Graying hair and coronary heart disease share some of the same mechanisms that come with aging. A new observational study links the two events, suggesting that gray hair may be an indicator of heart disease.
In atherosclerosis, plaque – which is made of cholesterol, fat, calcium, and other substances – starts building up inside the blood vessels. With time, this plaque becomes calcified, limiting the elasticity of the arteries and the supply of blood to the heart and other vital organs in the body.
One of the main cardiovascular events connected with atherosclerosis is coronary artery disease, also called coronary heart disease. This disease occurs as a consequence of plaque building up inside the coronary arteries – the two main blood-supplying arteries that start from the heart’s aorta.
It is well-known that aging is a risk factor for heart disease. Furthermore, atherosclerosis and graying hair have similar causes: the damaged DNA that comes with aging, increased oxidative stress, and the aging of cells.
A new observational study – presented at the EuroPrevent 2017 conference of the European Society of Cardiology – suggests that the amount of gray hair in adult men is correlated with an increased risk of heart disease.
The researchers examined 545 adult men who were suspected of having coronary artery disease and divided them into several subgroups based on whether they had the disease, and according to how much gray hair they had. The men had also been examined using a multi-slice computed tomography coronary angiography because they were suspected of having the disease.
The team graded the level of gray hair using the following scale: 1 for pure black hair, 2 for more black hair than white, 3 for an equal amount of black and white hair, 4 for more white hair than black hair, and 5 for pure white hair. Each participant was assessed by two independent observers and received a hair whitening score.
Additionally, the researchers collected clinical data on the participants’ risk factors for cardiovascular disease (CVD), such as hypertension, smoking, diabetes, dyslipidemia – that is, high blood cholesterol levels – and a family history of CVD.
The team used multivariate regression analyses and found that age, hair whitening grade, high blood pressure, and dyslipidemia all predicted atherosclerotic coronary artery disease independently.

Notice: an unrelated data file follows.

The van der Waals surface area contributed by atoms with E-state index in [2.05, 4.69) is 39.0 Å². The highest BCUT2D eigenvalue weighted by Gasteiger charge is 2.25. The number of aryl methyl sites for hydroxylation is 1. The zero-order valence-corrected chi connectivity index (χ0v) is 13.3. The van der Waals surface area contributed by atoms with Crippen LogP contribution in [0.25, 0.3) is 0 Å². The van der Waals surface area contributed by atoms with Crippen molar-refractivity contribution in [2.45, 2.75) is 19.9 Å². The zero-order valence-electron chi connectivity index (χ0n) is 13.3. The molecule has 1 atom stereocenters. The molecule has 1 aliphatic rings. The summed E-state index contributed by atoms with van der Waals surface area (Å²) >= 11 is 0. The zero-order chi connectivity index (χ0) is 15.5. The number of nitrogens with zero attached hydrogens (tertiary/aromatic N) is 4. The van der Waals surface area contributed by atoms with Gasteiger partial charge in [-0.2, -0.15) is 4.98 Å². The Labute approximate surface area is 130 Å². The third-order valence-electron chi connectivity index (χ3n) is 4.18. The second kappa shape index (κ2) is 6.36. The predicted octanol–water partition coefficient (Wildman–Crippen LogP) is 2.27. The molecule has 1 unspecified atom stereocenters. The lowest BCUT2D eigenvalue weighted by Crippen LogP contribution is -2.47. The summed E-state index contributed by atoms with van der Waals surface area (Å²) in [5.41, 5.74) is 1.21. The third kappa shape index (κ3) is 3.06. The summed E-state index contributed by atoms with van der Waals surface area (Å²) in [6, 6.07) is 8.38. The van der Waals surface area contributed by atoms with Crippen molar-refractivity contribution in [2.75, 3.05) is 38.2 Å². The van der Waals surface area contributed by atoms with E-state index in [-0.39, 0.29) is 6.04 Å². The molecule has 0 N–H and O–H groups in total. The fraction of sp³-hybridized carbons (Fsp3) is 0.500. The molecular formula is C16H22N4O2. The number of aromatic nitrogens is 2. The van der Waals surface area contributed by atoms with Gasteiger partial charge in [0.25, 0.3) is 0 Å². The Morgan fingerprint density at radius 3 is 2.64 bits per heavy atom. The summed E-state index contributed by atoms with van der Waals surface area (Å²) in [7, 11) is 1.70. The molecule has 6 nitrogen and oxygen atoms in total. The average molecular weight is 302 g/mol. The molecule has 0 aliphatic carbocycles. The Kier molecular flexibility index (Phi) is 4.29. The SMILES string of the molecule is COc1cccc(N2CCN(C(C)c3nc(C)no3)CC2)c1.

The study found that patients with coronary heart disease had a greater hair whitening score and increased levels of coronary artery calcification compared with their healthy counterparts.
More specifically, a high hair whitening grade – typically 3 or higher – correlated with an increased risk of coronary artery disease. This correlation was independent of age or CVD risk factors.
Study co-author Dr. Irini Samuel, a cardiologist at Cairo University in Egypt, comments on the significance of the findings:
“Atherosclerosis and hair graying occur through similar biological pathways and the incidence of both increases with age. Our findings suggest that, irrespective of chronological age, hair graying indicates biological age and could be a warning sign of increased cardiovascular risk.
More research is needed on cutaneous signs of risk that would enable us to intervene earlier in the cardiovascular disease process.”
Dr. Samuel also recommends that high-risk patients who may not have any symptoms of coronary artery disease have regular checkups in order to avoid heart disease and start taking preventive measures. She also notes that more research is needed to confirm their findings.
“Further research is needed, in coordination with dermatologists, to learn more about the causative genetic and possible avoidable environmental factors that determine hair whitening,” she says. “A larger study including men and women is required to confirm the association between hair graying and cardiovascular disease in patients without other known cardiovascular risk factors.”
“If our findings are confirmed,” Dr. Samuel concludes, “standardization of the scoring system for evaluation of hair graying could be used as a predictor for coronary artery disease.”